Playwright Chloe Todd Fordham, 30, equally praises initiatives and schemes for championing her writing but also admits facing a reality check in how difficult it is to write once making it onto the Royal Courts writing programme. Through studying an MA and writing with Theatre 503, she developed Sound of Silence which received a Bruntwood Judges Award in 2015. A bold and ambitious play, she is still working to see it staged, highlighting the often unseen slow burn of taking a play from its first writing to production: Its a combination of being patient and staying confident in the value of what you have to say. Not giving up.
The playwright Ella Hickson, 31, scored at hit with 'Oil' which was staged at the Almeida in 2016 (Peter Hickson )
Scottish writer Stef Smith, 29, who had her London debut with Human Animals at the Royal Court last year and is developing Girl in the Machine for Scotlands new writing theatre Traverse, is loathe to use the term the regions but notes the different ecosystems surrounding making work not always visible through a pervasive London-centric lens. While the UK capital may hold more opportunities, the concentration of the theatre community in cities like Edinburgh can afford closer connections and a nurturing environment for new writers.
Liam Borrett'sThis Is Living, his drama school graduating piece about loss, appeared at Trafalgar Studios in the West End last year, after proving a hit at Edinburgh Fringe: Getting people to come and see a two hander about death at 11pm was likely not going to work. But by word of mouth, there was a buzz. Even so, he explained facing difficulties in getting it transferred, being turned down by eight theatres, often waiting a frustrating and demoralising nine to ten months for the no: You cant just programme the same stuff. You need voices that reflect and deconstruct the society were living in. For Borrett, 25,theatre should rarely be a passive experience: There are days I go and watch a cosy musical. But the majority of the time I want to feel profoundly different and changed and most of the time upset by the end of it. Thats the cathartic experience you go to the theatre for.
Ella Hickson, 31, writer of Oil, which was staged at the Almeida last year, started out self-producing but now works on commission for the likes of the RSC, the National Theatre and Almeida. She recognises both the agency and relative immediacy afforded by the former and the greater stability by the latter: The production process between having an idea and getting it staged is not insignificant. In terms of a Zeitgeist, you are looking at a reflection of a cultural moment two years previous. But Hickson, like many artists, is far more interested in ploughing energy into the ever-challenging task of writing a good play: Writing is a bit like love, when it turns up, take it, and try not to worry about it too much when it's not there.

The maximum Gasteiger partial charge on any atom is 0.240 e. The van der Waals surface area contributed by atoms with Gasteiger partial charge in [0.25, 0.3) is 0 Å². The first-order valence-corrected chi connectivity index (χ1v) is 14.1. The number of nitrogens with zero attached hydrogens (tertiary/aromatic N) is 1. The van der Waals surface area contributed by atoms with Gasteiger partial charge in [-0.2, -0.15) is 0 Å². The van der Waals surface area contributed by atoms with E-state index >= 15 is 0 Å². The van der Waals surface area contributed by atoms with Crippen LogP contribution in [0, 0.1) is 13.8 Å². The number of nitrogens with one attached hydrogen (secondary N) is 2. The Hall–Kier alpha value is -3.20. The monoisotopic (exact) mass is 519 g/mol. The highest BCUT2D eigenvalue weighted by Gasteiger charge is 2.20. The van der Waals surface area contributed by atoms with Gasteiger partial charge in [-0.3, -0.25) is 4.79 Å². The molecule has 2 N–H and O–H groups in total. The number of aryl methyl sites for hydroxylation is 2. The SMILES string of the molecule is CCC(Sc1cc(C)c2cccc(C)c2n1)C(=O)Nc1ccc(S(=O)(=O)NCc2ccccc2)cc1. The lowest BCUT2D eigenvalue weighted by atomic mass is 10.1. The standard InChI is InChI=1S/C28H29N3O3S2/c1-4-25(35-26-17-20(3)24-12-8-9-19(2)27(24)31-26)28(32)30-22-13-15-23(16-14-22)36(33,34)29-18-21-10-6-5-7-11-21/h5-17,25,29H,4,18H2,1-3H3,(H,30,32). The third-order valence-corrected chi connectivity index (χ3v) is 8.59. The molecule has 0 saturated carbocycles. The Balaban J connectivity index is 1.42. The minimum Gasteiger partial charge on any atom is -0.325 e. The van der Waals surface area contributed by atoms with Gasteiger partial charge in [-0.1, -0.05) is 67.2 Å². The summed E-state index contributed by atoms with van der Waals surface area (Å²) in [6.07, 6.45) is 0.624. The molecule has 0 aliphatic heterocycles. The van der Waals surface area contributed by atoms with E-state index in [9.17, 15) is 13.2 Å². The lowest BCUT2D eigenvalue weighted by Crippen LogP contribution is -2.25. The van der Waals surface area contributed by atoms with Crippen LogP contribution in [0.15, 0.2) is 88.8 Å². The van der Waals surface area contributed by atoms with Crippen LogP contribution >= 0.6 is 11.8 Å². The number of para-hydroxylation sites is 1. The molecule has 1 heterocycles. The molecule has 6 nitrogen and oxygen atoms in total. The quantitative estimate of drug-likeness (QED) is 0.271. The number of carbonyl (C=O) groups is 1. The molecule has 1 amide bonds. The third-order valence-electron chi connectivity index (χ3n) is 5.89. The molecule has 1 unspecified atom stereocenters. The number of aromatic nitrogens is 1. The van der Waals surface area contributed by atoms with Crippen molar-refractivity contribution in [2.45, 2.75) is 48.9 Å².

Scottish writer Stef Smith, 29,who had her London debut with 'Human Animals' at the Royal Court last year
Lucy J Skilbeck,28, emphasises the importance of finding the right place to incubate and develop your ideas, hers being through a BBC Fellowship at Derby Theatre and later setting up her own production company Milk Presents. Concerned with fracturing ideas of masculinity and femininity, she had ambitions to make a drag king play about Joan of Arc. With Joan playing in pubs, schools and in a Hull UK City of Culture 2017 shopping centre for 2.50, Skilbeck has found a really easy light touch way you can dialogue with some mega ideas. Now preparing Bullish and directing a company of gender queer artists in Chekhovs The Bear/The Proposal, for Skilbeck, theatre is the place and now is the time to be political: Theatres should be places we grapple with things we dont understand which will then leak out into the wider world.
Other playwrights such as Andrew Maddock, 30,are exploiting new routes to stage for their writing. Starting out with his own one-man show, Junkie, he self-produces his work, drumming up a following through social media, such as for He(Art): The way I like to write is quitereactive - I want to write and get it on stage. He sees this as a growing and exciting trend, comparing it to the grassroots movement of punk rock, they reacted to something and created something, and Ithink that's what's happening in theatre right now. People are tired of waiting. He believes the fringe can raise the bar for everyone: a potential game changer.
Erin Doherty as Tamsin Carmody and Joseph Quinn as Dean Carmody in Katherine Soper's 'Wish List' at the Royal Court (Jonathan Keenan)